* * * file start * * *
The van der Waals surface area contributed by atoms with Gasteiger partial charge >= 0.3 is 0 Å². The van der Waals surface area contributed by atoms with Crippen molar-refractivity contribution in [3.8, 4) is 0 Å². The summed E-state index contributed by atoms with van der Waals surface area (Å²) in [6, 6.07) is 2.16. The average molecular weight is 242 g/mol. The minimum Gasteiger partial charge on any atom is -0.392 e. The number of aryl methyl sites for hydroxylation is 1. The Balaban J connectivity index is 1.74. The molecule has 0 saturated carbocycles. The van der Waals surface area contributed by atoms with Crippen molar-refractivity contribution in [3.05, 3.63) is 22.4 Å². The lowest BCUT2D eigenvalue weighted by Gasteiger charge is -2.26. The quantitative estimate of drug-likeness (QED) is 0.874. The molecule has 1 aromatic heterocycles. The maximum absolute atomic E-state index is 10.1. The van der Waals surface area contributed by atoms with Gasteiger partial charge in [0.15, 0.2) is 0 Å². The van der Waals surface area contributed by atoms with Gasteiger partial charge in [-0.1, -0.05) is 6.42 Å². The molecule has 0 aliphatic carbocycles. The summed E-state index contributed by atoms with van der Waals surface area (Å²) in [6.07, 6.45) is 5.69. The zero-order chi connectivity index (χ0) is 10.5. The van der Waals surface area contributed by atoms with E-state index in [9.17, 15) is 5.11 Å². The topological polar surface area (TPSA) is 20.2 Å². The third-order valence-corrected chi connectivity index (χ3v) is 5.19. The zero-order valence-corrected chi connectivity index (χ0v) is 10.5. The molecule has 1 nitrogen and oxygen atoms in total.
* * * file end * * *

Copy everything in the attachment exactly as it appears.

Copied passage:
The van der Waals surface area contributed by atoms with Gasteiger partial charge >= 0.3 is 0 Å². The van der Waals surface area contributed by atoms with Crippen molar-refractivity contribution in [3.8, 4) is 0 Å². The summed E-state index contributed by atoms with van der Waals surface area (Å²) in [6, 6.07) is 2.16. The average molecular weight is 242 g/mol. The minimum Gasteiger partial charge on any atom is -0.392 e. The number of aryl methyl sites for hydroxylation is 1. The Balaban J connectivity index is 1.74. The molecule has 0 saturated carbocycles. The van der Waals surface area contributed by atoms with Crippen molar-refractivity contribution in [3.05, 3.63) is 22.4 Å². The lowest BCUT2D eigenvalue weighted by Gasteiger charge is -2.26. The quantitative estimate of drug-likeness (QED) is 0.874. The molecule has 1 aromatic heterocycles. The maximum absolute atomic E-state index is 10.1. The van der Waals surface area contributed by atoms with Gasteiger partial charge in [0.15, 0.2) is 0 Å². The van der Waals surface area contributed by atoms with Gasteiger partial charge in [-0.1, -0.05) is 6.42 Å². The molecule has 0 aliphatic carbocycles. The summed E-state index contributed by atoms with van der Waals surface area (Å²) in [6.07, 6.45) is 5.69. The zero-order chi connectivity index (χ0) is 10.5. The van der Waals surface area contributed by atoms with E-state index in [9.17, 15) is 5.11 Å². The topological polar surface area (TPSA) is 20.2 Å². The third-order valence-corrected chi connectivity index (χ3v) is 5.19. The zero-order valence-corrected chi connectivity index (χ0v) is 10.5. The molecule has 1 nitrogen and oxygen atoms in total.